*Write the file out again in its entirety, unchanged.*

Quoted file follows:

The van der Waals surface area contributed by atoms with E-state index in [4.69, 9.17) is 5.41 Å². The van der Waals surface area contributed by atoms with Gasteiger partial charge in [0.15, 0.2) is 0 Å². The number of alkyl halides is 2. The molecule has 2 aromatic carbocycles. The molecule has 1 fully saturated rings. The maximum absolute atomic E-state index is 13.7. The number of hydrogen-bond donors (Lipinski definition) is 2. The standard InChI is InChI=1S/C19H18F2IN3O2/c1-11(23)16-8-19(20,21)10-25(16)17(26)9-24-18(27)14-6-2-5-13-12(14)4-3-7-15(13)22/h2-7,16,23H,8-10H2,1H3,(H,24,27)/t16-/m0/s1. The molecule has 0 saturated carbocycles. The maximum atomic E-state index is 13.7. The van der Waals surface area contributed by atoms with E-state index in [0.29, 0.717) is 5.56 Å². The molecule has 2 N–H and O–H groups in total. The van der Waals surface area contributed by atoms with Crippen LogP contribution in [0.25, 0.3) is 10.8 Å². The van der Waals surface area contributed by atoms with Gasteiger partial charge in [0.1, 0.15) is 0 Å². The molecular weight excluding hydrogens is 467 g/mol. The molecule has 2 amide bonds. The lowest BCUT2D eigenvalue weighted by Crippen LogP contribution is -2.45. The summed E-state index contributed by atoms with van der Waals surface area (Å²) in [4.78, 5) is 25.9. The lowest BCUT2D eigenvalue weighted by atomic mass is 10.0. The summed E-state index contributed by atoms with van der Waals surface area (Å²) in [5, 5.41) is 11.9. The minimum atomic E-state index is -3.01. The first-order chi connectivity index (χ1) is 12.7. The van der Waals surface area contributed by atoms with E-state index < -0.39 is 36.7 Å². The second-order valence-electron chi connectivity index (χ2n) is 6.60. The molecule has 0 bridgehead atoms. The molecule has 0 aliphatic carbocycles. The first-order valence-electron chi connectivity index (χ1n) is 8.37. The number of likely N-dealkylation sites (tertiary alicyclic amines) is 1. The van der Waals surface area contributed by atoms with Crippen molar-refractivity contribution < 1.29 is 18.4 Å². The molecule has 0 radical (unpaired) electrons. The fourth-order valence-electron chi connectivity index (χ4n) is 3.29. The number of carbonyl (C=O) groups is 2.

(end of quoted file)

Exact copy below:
The van der Waals surface area contributed by atoms with E-state index in [4.69, 9.17) is 5.41 Å². The van der Waals surface area contributed by atoms with Gasteiger partial charge in [0.15, 0.2) is 0 Å². The number of alkyl halides is 2. The molecule has 2 aromatic carbocycles. The molecule has 1 fully saturated rings. The maximum absolute atomic E-state index is 13.7. The number of hydrogen-bond donors (Lipinski definition) is 2. The standard InChI is InChI=1S/C19H18F2IN3O2/c1-11(23)16-8-19(20,21)10-25(16)17(26)9-24-18(27)14-6-2-5-13-12(14)4-3-7-15(13)22/h2-7,16,23H,8-10H2,1H3,(H,24,27)/t16-/m0/s1. The molecule has 0 saturated carbocycles. The maximum atomic E-state index is 13.7. The van der Waals surface area contributed by atoms with E-state index in [0.29, 0.717) is 5.56 Å². The molecule has 2 N–H and O–H groups in total. The van der Waals surface area contributed by atoms with Crippen LogP contribution in [0.25, 0.3) is 10.8 Å². The van der Waals surface area contributed by atoms with Gasteiger partial charge in [0.1, 0.15) is 0 Å². The molecular weight excluding hydrogens is 467 g/mol. The molecule has 2 amide bonds. The lowest BCUT2D eigenvalue weighted by Crippen LogP contribution is -2.45. The summed E-state index contributed by atoms with van der Waals surface area (Å²) in [4.78, 5) is 25.9. The lowest BCUT2D eigenvalue weighted by atomic mass is 10.0. The summed E-state index contributed by atoms with van der Waals surface area (Å²) in [5, 5.41) is 11.9. The minimum atomic E-state index is -3.01. The first-order chi connectivity index (χ1) is 12.7. The van der Waals surface area contributed by atoms with E-state index < -0.39 is 36.7 Å². The second-order valence-electron chi connectivity index (χ2n) is 6.60. The molecule has 0 bridgehead atoms. The molecule has 0 aliphatic carbocycles. The first-order valence-electron chi connectivity index (χ1n) is 8.37. The number of likely N-dealkylation sites (tertiary alicyclic amines) is 1. The van der Waals surface area contributed by atoms with Crippen molar-refractivity contribution < 1.29 is 18.4 Å². The molecule has 0 radical (unpaired) electrons. The fourth-order valence-electron chi connectivity index (χ4n) is 3.29. The number of carbonyl (C=O) groups is 2.